Risk factors for bronchial hyperresponsiveness in teenagers differ with sex and atopic status

Collins, Rachel A., Parsons, Faith, Deverell, Marie, Hollams, Elysia M., Holt, Patrick G. and Sly, Peter D. (2011) Risk factors for bronchial hyperresponsiveness in teenagers differ with sex and atopic status. Journal of Allergy and Clinical Immunology, 128 2: 301-307. doi:10.1016/j.jaci.2011.03.016

Author Collins, Rachel A.
Parsons, Faith
Deverell, Marie
Hollams, Elysia M.
Holt, Patrick G.
Sly, Peter D.
Title Risk factors for bronchial hyperresponsiveness in teenagers differ with sex and atopic status
Journal name Journal of Allergy and Clinical Immunology   Check publisher's open access policy
ISSN 0091-6749
Publication date 2011-08
Sub-type Article (original research)
DOI 10.1016/j.jaci.2011.03.016
Volume 128
Issue 2
Start page 301
End page 307
Total pages 8
Place of publication Philadelphia, PA, United States
Publisher Mosby
Collection year 2012
Language eng
Formatted abstract
Sex-related differences in bronchial hyperresponsiveness (BHR) have been reported in adolescents, but the mechanisms remain obscure. 

To investigate the risk factors for BHR in the Raine Study, a community-based longitudinal birth cohort. 

At 14 years of age, children underwent a respiratory assessment including a questionnaire, lung function testing, methacholine challenge, and determination of atopic status. 

A total of 1779 children provided data for assessment, with 1510 completing lung function and methacholine challenge testing. Current asthma was present in 152 (10.4%), 762 (50.5%) were atopic, and 277 (18.6%) had BHR. BHR was more common in girls, whereas atopy was more common in boys, with no sex differences in asthma or current wheeze. Independent risk factors for BHR were being female (odds ratio [OR], 3.45; P < .001), atopy at 14 years (OR, 1.27; P 5 .004), and current asthma (OR, 2.15; P 5 .005). Better lung function was protective against BHR (forced expiratory flow between 25% and 75% of forced vital capacity/forced vital capacity, OR, 0.09; P < .001). Risk factors differed with sex and atopic status. Early-life factors were generally not independent risk factors for BHR at 14 years of age, with the exception of being smaller at birth in boys (birth length, OR, 6 3 1029; P 5 .017) and maternal asthma in girls (OR, 1.84; P 5 .041). Current asthma was not a risk for BHR in nonatopic children.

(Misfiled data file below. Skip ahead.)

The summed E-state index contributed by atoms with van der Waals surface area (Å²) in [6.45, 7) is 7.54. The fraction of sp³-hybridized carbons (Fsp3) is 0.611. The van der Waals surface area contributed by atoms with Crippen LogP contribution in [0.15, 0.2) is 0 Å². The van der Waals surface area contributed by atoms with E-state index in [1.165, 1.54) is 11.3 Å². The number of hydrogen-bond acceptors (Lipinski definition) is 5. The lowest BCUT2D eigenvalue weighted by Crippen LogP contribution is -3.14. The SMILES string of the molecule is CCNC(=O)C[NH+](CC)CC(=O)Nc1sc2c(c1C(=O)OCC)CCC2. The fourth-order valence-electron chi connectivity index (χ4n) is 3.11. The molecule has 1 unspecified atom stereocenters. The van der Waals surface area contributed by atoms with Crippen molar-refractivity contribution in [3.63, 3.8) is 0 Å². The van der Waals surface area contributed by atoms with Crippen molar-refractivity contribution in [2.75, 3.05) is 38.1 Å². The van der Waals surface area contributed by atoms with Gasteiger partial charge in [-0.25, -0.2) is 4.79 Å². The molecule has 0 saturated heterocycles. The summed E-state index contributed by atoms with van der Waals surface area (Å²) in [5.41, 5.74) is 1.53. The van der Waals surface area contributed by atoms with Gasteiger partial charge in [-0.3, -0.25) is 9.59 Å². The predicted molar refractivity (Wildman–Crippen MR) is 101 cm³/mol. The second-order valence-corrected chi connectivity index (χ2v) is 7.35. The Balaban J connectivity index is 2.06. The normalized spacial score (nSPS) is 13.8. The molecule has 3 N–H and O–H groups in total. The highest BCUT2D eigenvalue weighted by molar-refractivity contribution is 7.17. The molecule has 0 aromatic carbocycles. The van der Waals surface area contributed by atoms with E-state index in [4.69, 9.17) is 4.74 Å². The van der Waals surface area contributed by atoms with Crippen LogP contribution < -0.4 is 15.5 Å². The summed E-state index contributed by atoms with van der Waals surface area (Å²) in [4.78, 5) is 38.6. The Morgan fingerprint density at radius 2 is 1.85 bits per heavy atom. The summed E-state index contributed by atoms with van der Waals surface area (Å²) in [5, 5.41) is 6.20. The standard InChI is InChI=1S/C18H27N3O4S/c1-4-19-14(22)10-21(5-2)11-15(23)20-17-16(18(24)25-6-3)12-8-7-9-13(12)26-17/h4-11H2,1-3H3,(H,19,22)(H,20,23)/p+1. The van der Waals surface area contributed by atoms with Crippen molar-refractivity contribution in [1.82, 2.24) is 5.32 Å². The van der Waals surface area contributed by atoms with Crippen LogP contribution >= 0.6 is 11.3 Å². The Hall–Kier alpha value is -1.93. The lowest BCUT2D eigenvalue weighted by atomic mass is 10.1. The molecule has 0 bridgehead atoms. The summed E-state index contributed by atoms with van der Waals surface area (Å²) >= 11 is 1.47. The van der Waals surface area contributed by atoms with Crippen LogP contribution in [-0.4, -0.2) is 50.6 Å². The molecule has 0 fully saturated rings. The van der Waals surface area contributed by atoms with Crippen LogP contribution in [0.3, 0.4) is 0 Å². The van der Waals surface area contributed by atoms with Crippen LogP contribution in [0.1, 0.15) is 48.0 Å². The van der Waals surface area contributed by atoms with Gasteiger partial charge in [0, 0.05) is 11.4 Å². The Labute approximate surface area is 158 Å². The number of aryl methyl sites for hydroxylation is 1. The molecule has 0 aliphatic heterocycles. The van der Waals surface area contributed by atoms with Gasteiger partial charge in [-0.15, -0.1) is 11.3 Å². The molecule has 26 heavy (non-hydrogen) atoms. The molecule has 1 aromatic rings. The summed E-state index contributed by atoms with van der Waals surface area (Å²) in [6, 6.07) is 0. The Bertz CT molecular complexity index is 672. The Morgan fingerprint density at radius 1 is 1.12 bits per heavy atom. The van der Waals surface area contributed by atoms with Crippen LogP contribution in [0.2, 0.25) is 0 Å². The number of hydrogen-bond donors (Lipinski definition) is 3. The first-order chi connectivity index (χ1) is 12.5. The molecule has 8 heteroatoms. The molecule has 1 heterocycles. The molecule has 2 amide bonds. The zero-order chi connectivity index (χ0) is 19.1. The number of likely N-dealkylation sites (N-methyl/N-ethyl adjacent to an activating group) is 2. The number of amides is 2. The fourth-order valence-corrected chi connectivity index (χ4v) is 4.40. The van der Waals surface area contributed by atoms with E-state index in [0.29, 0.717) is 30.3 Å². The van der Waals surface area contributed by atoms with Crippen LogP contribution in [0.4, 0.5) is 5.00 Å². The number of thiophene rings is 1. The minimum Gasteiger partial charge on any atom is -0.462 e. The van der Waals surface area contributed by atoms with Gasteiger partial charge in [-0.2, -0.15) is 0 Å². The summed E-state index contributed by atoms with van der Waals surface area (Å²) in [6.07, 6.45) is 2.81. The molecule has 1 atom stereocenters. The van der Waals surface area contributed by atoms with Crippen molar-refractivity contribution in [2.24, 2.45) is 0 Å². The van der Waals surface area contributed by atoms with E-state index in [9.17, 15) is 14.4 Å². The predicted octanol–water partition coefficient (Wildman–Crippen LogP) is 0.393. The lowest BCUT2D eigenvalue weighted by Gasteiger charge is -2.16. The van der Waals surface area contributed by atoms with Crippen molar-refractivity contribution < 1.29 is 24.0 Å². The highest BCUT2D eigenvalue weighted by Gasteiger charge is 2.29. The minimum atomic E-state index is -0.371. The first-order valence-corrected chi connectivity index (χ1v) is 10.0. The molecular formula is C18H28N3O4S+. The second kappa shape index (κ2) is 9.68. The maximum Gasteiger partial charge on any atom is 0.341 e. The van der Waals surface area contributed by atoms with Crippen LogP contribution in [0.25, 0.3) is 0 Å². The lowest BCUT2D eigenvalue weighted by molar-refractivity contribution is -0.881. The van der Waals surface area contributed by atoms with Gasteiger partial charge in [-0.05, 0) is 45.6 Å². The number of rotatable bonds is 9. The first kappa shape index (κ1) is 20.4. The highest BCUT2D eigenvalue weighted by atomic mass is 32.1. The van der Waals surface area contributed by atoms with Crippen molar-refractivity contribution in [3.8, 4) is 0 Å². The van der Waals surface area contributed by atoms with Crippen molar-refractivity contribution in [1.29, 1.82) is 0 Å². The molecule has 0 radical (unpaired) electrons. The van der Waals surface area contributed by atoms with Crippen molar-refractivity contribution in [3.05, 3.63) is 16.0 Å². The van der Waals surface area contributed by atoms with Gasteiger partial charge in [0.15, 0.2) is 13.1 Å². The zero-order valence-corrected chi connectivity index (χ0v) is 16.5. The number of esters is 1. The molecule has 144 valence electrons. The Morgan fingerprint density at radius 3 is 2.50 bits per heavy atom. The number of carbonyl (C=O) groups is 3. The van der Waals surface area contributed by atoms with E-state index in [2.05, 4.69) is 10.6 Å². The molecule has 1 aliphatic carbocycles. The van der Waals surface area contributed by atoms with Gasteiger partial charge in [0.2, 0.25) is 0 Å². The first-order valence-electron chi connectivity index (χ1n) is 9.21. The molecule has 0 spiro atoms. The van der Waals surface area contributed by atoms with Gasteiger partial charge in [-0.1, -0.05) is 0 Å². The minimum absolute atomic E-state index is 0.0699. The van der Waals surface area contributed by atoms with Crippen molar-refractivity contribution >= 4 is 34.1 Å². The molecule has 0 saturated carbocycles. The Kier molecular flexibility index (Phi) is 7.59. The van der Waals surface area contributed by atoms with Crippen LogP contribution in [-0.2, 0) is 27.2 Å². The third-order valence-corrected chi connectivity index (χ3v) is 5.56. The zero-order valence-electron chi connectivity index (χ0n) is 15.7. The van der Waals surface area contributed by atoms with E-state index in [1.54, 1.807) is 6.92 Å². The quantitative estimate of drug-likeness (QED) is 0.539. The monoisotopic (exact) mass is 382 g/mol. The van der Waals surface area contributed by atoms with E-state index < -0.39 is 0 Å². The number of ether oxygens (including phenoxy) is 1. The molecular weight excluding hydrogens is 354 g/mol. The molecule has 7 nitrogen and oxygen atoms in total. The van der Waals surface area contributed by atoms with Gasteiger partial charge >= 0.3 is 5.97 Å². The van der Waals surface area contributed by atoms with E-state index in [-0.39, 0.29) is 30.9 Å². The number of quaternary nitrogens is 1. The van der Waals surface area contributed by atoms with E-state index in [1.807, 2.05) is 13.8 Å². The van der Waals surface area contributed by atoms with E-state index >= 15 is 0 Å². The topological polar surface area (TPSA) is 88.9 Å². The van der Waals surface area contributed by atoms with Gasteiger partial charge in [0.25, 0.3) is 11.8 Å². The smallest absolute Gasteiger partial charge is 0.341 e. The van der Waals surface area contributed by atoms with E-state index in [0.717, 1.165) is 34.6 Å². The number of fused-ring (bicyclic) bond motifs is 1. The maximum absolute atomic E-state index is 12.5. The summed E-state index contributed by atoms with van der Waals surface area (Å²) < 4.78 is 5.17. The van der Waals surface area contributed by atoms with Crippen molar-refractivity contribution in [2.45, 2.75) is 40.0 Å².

Bronchial hyperresponsiveness was more common and more severe in girls. These differences could not be explained by differences in lung function or atopic status. 
Keyword Asthma
Longitudinal birth cohort
Lung function
Sex differences
Q-Index Code C1
Q-Index Status Confirmed Code
Institutional Status UQ
Additional Notes Available online 17 April 2011.

Document type: Journal Article
Sub-type: Article (original research)
Collections: Faculty of Health and Behavioural Sciences -- Publications
Official 2012 Collection
Version Filter Type
Citation counts: TR Web of Science Citation Count  Cited 10 times in Thomson Reuters Web of Science Article | Citations
Scopus Citation Count Cited 14 times in Scopus Article | Citations
Google Scholar Search Google Scholar
Created: Sun, 21 Aug 2011, 01:48:50 EST by System User on behalf of Child Health Research Centre